Annie's Landing at Ellenbrook, by LWP Property Group

LWP’s flagship development, Ellenbrook, was the incubator for many of the sustainability ideas that inform all the LWP communities and those of other developers. Some of LWP’s initiatives are still considered innovative today, while others have become industry-wide best practice.

Sustainability initiatives underpinning LWP developments include:

Creating a sense of place with a central focus

  • Learning centres, crèches, playgroups and drop-in centres are constructed early in the development phase for the first residents who move in.
  • A permanent information and sales centre is located in each development to create a central hub of activity.
  • Houses and offices may be constructed and adapted to function as schools for the children of the first residents until numbers are sufficient to support the construction of a primary school.
  • Public Art programs create a sense of identity.
  • A Community Trust Fund for each community finances the appointment of a CommunityDevelopment Officer and provides seed funding for community groups and infrastructure from an early stage.

Modelling environmental sustainability

  • LWP’s designers reflecting the natural contours of the land and integrate native bushland into the new landscape, showing respect for the uniqueness of the natural environment in which the development is located.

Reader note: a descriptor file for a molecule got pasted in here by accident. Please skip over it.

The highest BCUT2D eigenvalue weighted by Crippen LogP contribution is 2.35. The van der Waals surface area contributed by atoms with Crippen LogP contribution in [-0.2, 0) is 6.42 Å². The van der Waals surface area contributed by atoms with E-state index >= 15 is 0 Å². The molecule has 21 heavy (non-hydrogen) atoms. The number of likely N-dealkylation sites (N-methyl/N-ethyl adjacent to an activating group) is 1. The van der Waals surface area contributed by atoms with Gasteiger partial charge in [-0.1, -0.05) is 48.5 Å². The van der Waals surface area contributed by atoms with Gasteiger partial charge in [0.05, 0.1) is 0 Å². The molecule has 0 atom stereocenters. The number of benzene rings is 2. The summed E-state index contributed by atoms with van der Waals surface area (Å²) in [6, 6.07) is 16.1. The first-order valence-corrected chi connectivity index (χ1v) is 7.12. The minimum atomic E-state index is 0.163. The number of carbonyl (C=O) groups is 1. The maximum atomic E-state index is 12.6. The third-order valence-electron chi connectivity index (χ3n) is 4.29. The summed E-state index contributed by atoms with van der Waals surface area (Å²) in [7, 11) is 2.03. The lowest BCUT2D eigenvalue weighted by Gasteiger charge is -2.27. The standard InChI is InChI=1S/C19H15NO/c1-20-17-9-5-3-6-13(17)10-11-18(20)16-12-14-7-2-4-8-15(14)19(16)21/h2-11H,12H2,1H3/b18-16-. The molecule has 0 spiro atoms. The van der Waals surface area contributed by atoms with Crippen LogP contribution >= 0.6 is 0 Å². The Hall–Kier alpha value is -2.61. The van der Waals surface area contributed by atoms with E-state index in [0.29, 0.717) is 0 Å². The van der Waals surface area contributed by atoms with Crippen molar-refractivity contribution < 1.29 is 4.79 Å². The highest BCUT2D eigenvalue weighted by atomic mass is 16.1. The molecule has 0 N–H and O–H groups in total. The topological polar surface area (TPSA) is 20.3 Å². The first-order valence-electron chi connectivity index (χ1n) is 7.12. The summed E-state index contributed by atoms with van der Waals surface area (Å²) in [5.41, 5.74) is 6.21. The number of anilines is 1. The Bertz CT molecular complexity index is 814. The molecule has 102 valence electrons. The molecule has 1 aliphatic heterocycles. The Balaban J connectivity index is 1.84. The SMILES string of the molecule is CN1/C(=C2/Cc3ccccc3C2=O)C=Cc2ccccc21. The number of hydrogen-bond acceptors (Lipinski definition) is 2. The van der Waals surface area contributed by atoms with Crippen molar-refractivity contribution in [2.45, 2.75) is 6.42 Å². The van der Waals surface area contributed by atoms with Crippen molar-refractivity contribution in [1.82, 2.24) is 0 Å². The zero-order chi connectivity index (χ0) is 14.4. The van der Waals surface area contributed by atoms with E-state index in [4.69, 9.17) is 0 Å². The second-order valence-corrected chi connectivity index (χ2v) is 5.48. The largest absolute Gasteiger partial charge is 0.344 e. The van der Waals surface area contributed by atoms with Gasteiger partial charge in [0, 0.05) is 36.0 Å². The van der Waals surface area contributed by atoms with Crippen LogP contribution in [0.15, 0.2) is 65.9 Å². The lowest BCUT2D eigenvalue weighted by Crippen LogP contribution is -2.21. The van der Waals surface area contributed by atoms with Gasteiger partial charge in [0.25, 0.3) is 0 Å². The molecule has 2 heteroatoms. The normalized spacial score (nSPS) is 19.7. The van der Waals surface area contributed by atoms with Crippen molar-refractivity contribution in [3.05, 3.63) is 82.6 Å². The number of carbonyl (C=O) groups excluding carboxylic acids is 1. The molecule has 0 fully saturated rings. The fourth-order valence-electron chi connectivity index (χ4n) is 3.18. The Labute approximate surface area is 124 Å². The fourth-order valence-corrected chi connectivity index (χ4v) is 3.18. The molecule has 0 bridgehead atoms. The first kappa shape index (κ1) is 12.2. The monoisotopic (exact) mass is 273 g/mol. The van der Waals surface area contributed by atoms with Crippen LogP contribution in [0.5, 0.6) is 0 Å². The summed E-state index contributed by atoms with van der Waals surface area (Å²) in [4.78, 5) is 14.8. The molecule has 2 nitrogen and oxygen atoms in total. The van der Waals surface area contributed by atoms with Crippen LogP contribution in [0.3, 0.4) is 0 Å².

• Including LWP’s unique ‘eco-logical’ front garden design packages in all land sales helps purchasers create sustainable gardens.
  • Energy efficiency requirements have been incorporated into our Design Guidelines since 1999.
  • Extensive Bike and Hike trails connect all residents to all parts of the town and villages, encouraging residents to reduce their carbon footprints.

Building in connectedness

  • Geographical networks encourage residents to get to know their neighbours, to walk or cycle rather than drive, and to enjoy the parks and open spaces.
  • Rear laneway houses with reduced front setbacks to houses and vehicle access to garages at the rear of the lots encourage greater community interaction in the streets and parks.
  • A mix of housing densities caters for a wide range of purchasers.
  • Passive solar design principles, varied building setbacks, laneways, front verandahs and street tree planting all promote street life and community interaction.
  • The development of small (under 400 sqm) cottage lots with frontages ranging from 15m down to 6m caters for smaller households.
Ellenbrook in the Swan Valley community events
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